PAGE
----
Sermon preached at Our Saviour Lutheran Church, Fareham, on Reminiscere Sunday, 4 March 2012. You can listen to the audio here.

Readings: Genesis 32:22–32 1 Thessalonians 4:1–7 Matthew 15:21–28

The Christian faith has recently been in the media more than usual. In addition to the usual disparaging voices by various loud atheists, several benign outsiders have come to the defence of the faith. Newspaper columnists and even one atheist philosopher have given their support to the positive effects of religion in general and the Christian faith in particular—at least in its tolerant and woolly mainstream Anglican forms. At first glance, this is a nice change from the usual cynicism and scepticism. However, the party was very quickly spoiled by the atheist Times columnist and former politician Matthew Parris. He argued convincingly that these new defenders of the faith were hardly desirable company for genuine Christians. Above all, they want a social Christianity for the sake of social harmony and stability, without Jesus. Although he does not believe in the teachings of the church, Parris argued that it’s hard to doubt the existence of Jesus of Nazareth for the simple reason that if he did not exist, the church would never have made him up. Jesus is far too disturbing and unlikely a character to have been fabricated by people who were out to invent a religion out of their own heads.
There are few Bible passages that confirm Matthew Parris’ judgement better than today’s Gospel. How many times have you heard of, and told others about, the loving Jesus who does not turn away those who turn to Him? Of the loving Jesus who fulfilled the prophet’s word about not destroying a broken reed or snuffing out smouldering wick? The one who came to care especially the weak, the powerless, and the outcasts? You can imagine someone inventing a Jesus like that. But it’s hard to imagine anyone inventing a Jesus who ignores a woman who personifies the powerless and weak, who in her desperation turns to Him for help. And when He finally does open His mouth to reply to her, we hear these harsh words that have caused so much embarrassment for Jesus’ subsequent disciples: “It’s not right to take the children’s bread and feed it to the dogs.”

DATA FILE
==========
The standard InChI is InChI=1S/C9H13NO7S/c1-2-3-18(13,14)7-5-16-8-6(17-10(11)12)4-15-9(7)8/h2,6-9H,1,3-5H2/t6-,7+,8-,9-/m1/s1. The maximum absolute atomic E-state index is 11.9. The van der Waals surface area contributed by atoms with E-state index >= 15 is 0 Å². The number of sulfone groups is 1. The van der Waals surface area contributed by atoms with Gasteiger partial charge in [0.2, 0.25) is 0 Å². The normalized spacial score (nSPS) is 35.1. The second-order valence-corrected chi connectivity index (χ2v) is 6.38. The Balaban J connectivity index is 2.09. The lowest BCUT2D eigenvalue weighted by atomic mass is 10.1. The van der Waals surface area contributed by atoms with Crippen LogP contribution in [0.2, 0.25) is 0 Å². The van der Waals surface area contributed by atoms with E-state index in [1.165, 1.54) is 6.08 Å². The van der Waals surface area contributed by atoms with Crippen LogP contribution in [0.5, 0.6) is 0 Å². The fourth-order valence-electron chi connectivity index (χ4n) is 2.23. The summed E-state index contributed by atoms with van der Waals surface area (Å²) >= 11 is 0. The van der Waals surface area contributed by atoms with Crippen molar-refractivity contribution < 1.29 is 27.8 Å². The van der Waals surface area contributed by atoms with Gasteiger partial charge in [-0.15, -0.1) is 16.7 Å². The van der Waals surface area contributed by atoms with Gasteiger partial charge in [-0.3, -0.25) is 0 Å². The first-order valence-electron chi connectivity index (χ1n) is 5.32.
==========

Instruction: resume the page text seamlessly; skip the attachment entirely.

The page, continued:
No, no one would invent such a Jesus. But there is a good reason why not: because such a Jesus seems to be of little comfort or benefit to us, especially to Gentiles such as ourselves. If a desperate Canaanite woman from near the borders of Galilee who is able to address the Lord in His mother tongue is called a dog, what do you call a twenty-first century Briton? If a woman whose daughter is demon-possessed cannot get sympathy from the Lord, what hope do we have of getting a favourable hearing with our petitions?
Whatever else may be said about the Jesus of today’s Gospel, we can’t get away from the fact that His behaviour is puzzling and potentially worrying.
But just as Jesus’ behaviour in this passage is remarkable, so is the behaviour of the Canaanite woman. It is remarkable that she approached Jesus at all. As a near-neighbour to Jews in Galilee, she must have known about the general Jewish attitude to Gentiles such as herself, how Jews were loathe to mix with Gentiles and liked to keep their distance as much as was practically possible. Being a woman, she was at a double disadvantage, since in that region in general and among the Jews in particular women occupied an unenviable position in society. Even as the word spread, as it must have done, that Jesus was performing great wonders amongst His own people, for this Canaanite woman to approach Jesus with her plea was extraordinary. She was breaking any number of unwritten rules of decent behaviour in order to get the help she needed. She was a Gentile—so what, her daughter was demon-possessed and needed help. She was a woman—so what, she had nowhere else to go. Jesus was a Jewish man. So what: He was able to help, so she had to procure His help, even as it cost her her dignity and risked complete rejection and humiliation.
This is a picture of true need putting faith to work. In Finland there’s a saying that someone is hanging on to a thing like a pig to a loaf of bread. Our Canaanite woman was hanging on to Jesus like a pig to a loaf of bread: she knew what she needed, and she knew that Jesus was her only hope. And so she hung on, forgetting everything else. She ignored His silence, she ignored the embarrassment her commotion was creating, she ignored the exasperation of the disciples and simply would not let Jesus go: I need a helper, you are the helper, so have mercy on me. She would not let go until she received a favourable answer. Like Jacob, she wrestled with the Lord, and was willing to endure any hardship and pain in the process—but she would not let go until she received His blessing.
This is how true, living faith works. It hears nothing and sees nothing but its own need and the mercy of the Saviour on which it calls. To us, too, the Lord’s behaviour may seem puzzling, indifferent and even hostile. Like Job, we are left sitting in some ash-heap, bewailing our fate and scraping at our sores. Where is God while we suffer? Why is He silent? In earthly hardships, in spiritual battles, it can seem that the Lord’s countenance is not lifted up over us but turned against us.